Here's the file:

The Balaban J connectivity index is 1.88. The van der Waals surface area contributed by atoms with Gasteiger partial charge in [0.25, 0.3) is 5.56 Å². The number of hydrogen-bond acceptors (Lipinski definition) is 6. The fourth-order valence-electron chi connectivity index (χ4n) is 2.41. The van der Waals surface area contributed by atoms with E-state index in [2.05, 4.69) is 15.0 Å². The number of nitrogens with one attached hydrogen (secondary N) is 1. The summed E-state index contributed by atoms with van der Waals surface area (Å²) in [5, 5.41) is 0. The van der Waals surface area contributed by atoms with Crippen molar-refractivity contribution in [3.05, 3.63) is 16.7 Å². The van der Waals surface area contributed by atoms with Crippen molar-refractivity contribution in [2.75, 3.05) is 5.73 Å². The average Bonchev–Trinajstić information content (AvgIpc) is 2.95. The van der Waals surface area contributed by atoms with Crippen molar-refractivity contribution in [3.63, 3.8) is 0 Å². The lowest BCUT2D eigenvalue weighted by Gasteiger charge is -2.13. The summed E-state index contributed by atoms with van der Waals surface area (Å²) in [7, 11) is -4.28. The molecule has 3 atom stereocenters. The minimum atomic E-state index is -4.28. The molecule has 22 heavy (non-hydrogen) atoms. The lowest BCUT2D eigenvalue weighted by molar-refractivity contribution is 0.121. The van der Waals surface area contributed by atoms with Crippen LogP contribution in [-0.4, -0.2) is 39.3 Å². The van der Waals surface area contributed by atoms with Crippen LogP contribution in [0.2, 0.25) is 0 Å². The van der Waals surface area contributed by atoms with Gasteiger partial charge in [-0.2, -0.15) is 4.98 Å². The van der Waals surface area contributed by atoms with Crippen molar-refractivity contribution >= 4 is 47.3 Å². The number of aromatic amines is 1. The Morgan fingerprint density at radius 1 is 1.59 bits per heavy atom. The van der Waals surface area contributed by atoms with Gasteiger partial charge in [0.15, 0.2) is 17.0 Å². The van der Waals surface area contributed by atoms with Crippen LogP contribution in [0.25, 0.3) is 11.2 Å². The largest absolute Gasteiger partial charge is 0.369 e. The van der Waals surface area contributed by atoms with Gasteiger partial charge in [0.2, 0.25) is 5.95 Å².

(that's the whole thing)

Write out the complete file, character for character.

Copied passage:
The Balaban J connectivity index is 1.88. The van der Waals surface area contributed by atoms with Gasteiger partial charge in [0.25, 0.3) is 5.56 Å². The number of hydrogen-bond acceptors (Lipinski definition) is 6. The fourth-order valence-electron chi connectivity index (χ4n) is 2.41. The van der Waals surface area contributed by atoms with E-state index in [2.05, 4.69) is 15.0 Å². The number of nitrogens with one attached hydrogen (secondary N) is 1. The summed E-state index contributed by atoms with van der Waals surface area (Å²) in [5, 5.41) is 0. The van der Waals surface area contributed by atoms with Crippen molar-refractivity contribution in [3.05, 3.63) is 16.7 Å². The van der Waals surface area contributed by atoms with Crippen molar-refractivity contribution in [2.75, 3.05) is 5.73 Å². The average Bonchev–Trinajstić information content (AvgIpc) is 2.95. The van der Waals surface area contributed by atoms with Crippen molar-refractivity contribution in [3.63, 3.8) is 0 Å². The lowest BCUT2D eigenvalue weighted by Gasteiger charge is -2.13. The summed E-state index contributed by atoms with van der Waals surface area (Å²) in [7, 11) is -4.28. The molecule has 3 atom stereocenters. The minimum atomic E-state index is -4.28. The molecule has 22 heavy (non-hydrogen) atoms. The lowest BCUT2D eigenvalue weighted by molar-refractivity contribution is 0.121. The van der Waals surface area contributed by atoms with Crippen LogP contribution in [-0.4, -0.2) is 39.3 Å². The van der Waals surface area contributed by atoms with Crippen LogP contribution in [0.2, 0.25) is 0 Å². The van der Waals surface area contributed by atoms with Gasteiger partial charge in [-0.2, -0.15) is 4.98 Å². The van der Waals surface area contributed by atoms with Crippen molar-refractivity contribution >= 4 is 47.3 Å². The number of aromatic amines is 1. The Morgan fingerprint density at radius 1 is 1.59 bits per heavy atom. The van der Waals surface area contributed by atoms with Gasteiger partial charge in [0.15, 0.2) is 17.0 Å². The van der Waals surface area contributed by atoms with Crippen LogP contribution in [0.25, 0.3) is 11.2 Å². The largest absolute Gasteiger partial charge is 0.369 e. The van der Waals surface area contributed by atoms with Gasteiger partial charge in [0.2, 0.25) is 5.95 Å².